Very few people look forward to doing annual drain maintenance. Yet, cleaning a drain is an essential part of home maintenance. Failure has consequences, including potential damage to your sewer system, so you should understand why it’s important and how to best accomplish it.

You Never Think About a Drain – Until Suddenly, You Do

No one wants to consider drain maintenance; there’s already enough to keep you busy without considering something that seems to be working fine. However, buildup of grease and corrosive materials can eat away at the sewer lines, causing leaks and possibly damage to surrounding areas. Regularly removing the buildup will help preserve the life of your lines and virtually eliminate clogs.

One way to remove the gunk that lines your sewer system is to use clog-removing chemicals found at most hardware stores. This is fine for occasional use on sudden obstructions. However, there’s two significant issues with this: first off, it’s not particularly useful for removing the nasty buildup if it isn’t causing a clog, and second, those chemicals, which usually contain sodium hydroxide, can also damage your sewer lines by softening the materials they’re made from, causing leaks.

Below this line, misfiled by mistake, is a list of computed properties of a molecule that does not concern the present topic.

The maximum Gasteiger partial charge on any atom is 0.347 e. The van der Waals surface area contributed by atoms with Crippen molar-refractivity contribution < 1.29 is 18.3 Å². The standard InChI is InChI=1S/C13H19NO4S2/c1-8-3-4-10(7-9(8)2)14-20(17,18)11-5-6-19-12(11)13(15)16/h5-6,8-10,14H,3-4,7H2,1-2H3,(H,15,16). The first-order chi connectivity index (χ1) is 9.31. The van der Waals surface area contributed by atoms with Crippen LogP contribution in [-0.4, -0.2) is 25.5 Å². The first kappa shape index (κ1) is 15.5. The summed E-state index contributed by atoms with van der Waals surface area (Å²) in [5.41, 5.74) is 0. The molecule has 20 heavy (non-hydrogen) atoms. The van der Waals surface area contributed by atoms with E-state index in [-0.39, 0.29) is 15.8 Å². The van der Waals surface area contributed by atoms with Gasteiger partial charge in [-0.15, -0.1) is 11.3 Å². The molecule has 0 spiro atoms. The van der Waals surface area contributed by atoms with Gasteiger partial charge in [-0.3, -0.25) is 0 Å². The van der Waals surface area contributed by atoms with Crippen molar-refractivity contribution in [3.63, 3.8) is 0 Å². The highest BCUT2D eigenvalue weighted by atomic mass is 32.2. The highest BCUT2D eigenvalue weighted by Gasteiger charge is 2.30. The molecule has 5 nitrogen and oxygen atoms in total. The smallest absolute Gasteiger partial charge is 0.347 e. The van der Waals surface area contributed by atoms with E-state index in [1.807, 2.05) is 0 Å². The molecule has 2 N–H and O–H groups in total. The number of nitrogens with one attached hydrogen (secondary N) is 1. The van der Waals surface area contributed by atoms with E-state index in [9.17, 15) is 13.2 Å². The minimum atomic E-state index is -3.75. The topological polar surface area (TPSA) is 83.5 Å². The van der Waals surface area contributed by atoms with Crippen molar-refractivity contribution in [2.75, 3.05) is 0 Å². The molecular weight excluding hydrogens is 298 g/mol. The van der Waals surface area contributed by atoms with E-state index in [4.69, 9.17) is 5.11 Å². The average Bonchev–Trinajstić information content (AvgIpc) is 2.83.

Proper Equipment Makes All the Difference

Licensed plumbers don’t usually use chemical drain cleaners, they have a few other methods of drain maintenance and clog removal. Perhaps their most well-known tool is the snake, a long, spring-like auger that burrows into the pipe to remove clogs without damaging anything. They also use hydrojetting, which is a high-pressure hose that blasts away all the accumulation and, again, doesn’t harm the pipes. Hydrojetting is usually the preferred annual maintenance method that many plumbers use.

Every few years, it’s ideal to do a thorough inspection of the sewer system to identify any potential trouble spots. Plumbers use a tiny camera that delves deep into your system, looking for buildup, loose connections and leaks. These inspections are significantly cheaper than having to replace a large amount of sewer lines, and some insurance companies may even offer premium reductions if you maintain your property correctly.